Commentaries on Articles
A ray of hope for patients with advanced small bowel and ampullary adenocarcinomas
Carcinomas of the small bowel and ampulla of Vater (also referred to as periampullary carcinoma) are relatively uncommon cancers. The prognosis of resected periampullary cancers is better than pancreatic-biliary tumors; however patients with advanced stage disease have a poor outcome. The 2 year survival is less than 10%. Small bowel and periampullary carcinomas are traditionally not considered very chemo-responsive tumors. However, the nihilistic approach of oncologists to advanced periampullary carcinomas needs reconsideration in the light of the recent publication of a Phase II study of capecitabine and oxaliplatin (CAPOX) in advanced adenocarcinoma of small bowel and ampulla of Vater in the June 2009 issue of Journal of Clinical Oncology (Overmann et al, J Clin Oncol 2009;27:2598-2600).
The institutional review board approved prospective study was conducted at the M.D.Anderson Cancer Center, Houston from November 2004 to July 2007. CAPOX was administered as a 21 day cycle with oxaliplatin 130 mg/m2 on day 1 and capecitabine 750 mg /m2 twice a day from day 1 to day 14 .The primary end point was overall response rates as per the standard RECIST criteria and secondary end points were overall survival, time to progression and toxicities. A total of 31 patients with advanced small bowel and ampullary carcionomas were accrued in the study over a 3 year period. Eighty three percent of the patients had metastatic disease; 96% of patients had good performance status (ECOG 0 OR 1) and 40% of patients had ampullary carcionomas. A total of 175 cycles of CAPOX were administered, of which 69% could be given at the full planned doses. Most dose reductions (mainly of oxaliplatin) were due to fatigue and peripheral neuropathy. The treatment was well tolerated; the most common severe adverse effects were fatigue (30%), diarrhea (10%), neuropathy (10%) and neutropenia (10%). The efficacy analyses showed a surprising degree of activity for the CAPOX regimen. The complete response rate was 10%, the partial response rate was 40% for an overall response rate of 50%. The responses were sustained – the median time to progression was 9.8 months and the median overall survival was 20.3 months.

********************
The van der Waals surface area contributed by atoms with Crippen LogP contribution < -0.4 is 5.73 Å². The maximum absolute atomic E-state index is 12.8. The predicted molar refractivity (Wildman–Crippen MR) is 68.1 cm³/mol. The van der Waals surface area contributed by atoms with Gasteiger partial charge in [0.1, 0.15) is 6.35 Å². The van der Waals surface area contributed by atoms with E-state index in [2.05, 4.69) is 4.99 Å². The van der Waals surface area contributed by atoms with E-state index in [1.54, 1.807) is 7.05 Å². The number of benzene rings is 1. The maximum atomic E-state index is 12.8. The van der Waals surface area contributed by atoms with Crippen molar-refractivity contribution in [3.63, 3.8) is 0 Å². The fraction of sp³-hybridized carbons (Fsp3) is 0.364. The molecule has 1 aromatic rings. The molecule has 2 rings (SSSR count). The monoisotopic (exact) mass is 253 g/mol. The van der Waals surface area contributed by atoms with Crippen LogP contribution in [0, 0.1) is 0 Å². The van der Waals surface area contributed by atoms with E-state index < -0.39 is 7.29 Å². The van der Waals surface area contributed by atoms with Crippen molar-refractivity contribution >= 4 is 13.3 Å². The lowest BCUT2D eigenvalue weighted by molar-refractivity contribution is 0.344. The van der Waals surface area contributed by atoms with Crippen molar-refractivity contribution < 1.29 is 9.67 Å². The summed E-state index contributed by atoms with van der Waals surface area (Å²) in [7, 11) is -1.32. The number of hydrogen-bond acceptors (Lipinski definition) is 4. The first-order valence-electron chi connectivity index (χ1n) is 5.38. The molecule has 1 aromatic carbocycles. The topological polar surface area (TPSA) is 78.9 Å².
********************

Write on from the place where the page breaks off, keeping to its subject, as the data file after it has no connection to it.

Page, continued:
Most previous studies of chemotherapy in advanced small bowel carcinomas have been retrospective in nature with response rates ranging from 0-37% with 5-FU based single agent or combination chemotherapy. The only previous prospective study (Gibson et al, Oncologist 2005;10:132-137) evaluated FAM chemotherapy, which resulted in response rate of 18% and overall survival of 8 months. A particular feature of the current study was the lower than usual dose of capecitabine that resulted in less dose reductions and interruptions and possibly contributed to the good response rate and prolonged duration of response. The recently published TREE study in metastatic colorectal cancer also suggested that the tolerability and efficacy of the CAPOX regimen is improved with reduced-dose capecitabine (J Clin Oncol 2008;26:3523-3529). The other notable feature of this study was the lower response rate in ampullary carcinomas (33%) compared to small bowel carcinomas (61%). Although a definitive explanation for this observation is not available the plausible hypotheses include the heterogeneous epithelium of origin and the expression of the caudal-type homeodomain transcription factors 1 (CDX1) and 2 (CDX2) in small bowel carcinomas. However further research into the molecular classification and predictive markers in periampullary carcinomas are required.
Although the small sample size of this study precludes a definitive conclusion about the efficacy of the CAPOX regimen in small bowel and periampullary carcinomas, it is certainly a valuable piece of information for physicians caring for these patients. Future studies are likely to evaluate the role of targeted therapies in combination with chemotherapy.
Dr. Nirmal Raut, Medical Oncologist
Dr. Sudeep Gupta, Medical Oncologist